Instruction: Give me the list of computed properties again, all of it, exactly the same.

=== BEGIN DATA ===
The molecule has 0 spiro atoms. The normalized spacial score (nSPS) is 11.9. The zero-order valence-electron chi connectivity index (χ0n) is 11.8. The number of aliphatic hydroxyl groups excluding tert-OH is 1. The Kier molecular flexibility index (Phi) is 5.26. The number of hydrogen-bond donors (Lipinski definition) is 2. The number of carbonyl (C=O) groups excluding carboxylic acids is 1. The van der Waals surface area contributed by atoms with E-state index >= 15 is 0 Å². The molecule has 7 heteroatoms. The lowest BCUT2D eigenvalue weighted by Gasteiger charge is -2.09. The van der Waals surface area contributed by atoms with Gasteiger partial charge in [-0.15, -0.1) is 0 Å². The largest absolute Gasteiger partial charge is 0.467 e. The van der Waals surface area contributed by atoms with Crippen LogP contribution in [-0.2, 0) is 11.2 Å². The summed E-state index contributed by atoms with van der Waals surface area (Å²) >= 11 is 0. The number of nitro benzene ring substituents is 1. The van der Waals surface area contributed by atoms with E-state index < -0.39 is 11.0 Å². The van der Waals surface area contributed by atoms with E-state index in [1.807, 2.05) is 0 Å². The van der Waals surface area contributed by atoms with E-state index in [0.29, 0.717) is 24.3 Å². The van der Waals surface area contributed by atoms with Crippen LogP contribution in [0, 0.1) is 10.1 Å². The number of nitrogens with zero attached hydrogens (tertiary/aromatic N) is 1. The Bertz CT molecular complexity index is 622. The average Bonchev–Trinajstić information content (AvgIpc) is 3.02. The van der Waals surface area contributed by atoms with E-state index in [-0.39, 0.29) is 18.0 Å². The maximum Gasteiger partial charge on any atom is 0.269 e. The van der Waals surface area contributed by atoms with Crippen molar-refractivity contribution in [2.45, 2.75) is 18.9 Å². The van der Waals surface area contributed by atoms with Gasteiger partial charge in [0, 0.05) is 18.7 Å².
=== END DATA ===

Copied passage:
The molecule has 0 spiro atoms. The normalized spacial score (nSPS) is 11.9. The zero-order valence-electron chi connectivity index (χ0n) is 11.8. The number of aliphatic hydroxyl groups excluding tert-OH is 1. The Kier molecular flexibility index (Phi) is 5.26. The number of hydrogen-bond donors (Lipinski definition) is 2. The number of carbonyl (C=O) groups excluding carboxylic acids is 1. The van der Waals surface area contributed by atoms with E-state index >= 15 is 0 Å². The molecule has 7 heteroatoms. The lowest BCUT2D eigenvalue weighted by Gasteiger charge is -2.09. The van der Waals surface area contributed by atoms with Gasteiger partial charge in [-0.15, -0.1) is 0 Å². The largest absolute Gasteiger partial charge is 0.467 e. The van der Waals surface area contributed by atoms with Crippen LogP contribution in [-0.2, 0) is 11.2 Å². The summed E-state index contributed by atoms with van der Waals surface area (Å²) >= 11 is 0. The number of nitro benzene ring substituents is 1. The van der Waals surface area contributed by atoms with E-state index < -0.39 is 11.0 Å². The van der Waals surface area contributed by atoms with E-state index in [1.807, 2.05) is 0 Å². The van der Waals surface area contributed by atoms with E-state index in [0.29, 0.717) is 24.3 Å². The van der Waals surface area contributed by atoms with Crippen LogP contribution in [0, 0.1) is 10.1 Å². The number of nitrogens with zero attached hydrogens (tertiary/aromatic N) is 1. The Bertz CT molecular complexity index is 622. The average Bonchev–Trinajstić information content (AvgIpc) is 3.02. The van der Waals surface area contributed by atoms with E-state index in [-0.39, 0.29) is 18.0 Å². The maximum Gasteiger partial charge on any atom is 0.269 e. The van der Waals surface area contributed by atoms with Crippen molar-refractivity contribution in [2.45, 2.75) is 18.9 Å². The van der Waals surface area contributed by atoms with Gasteiger partial charge in [0, 0.05) is 18.7 Å².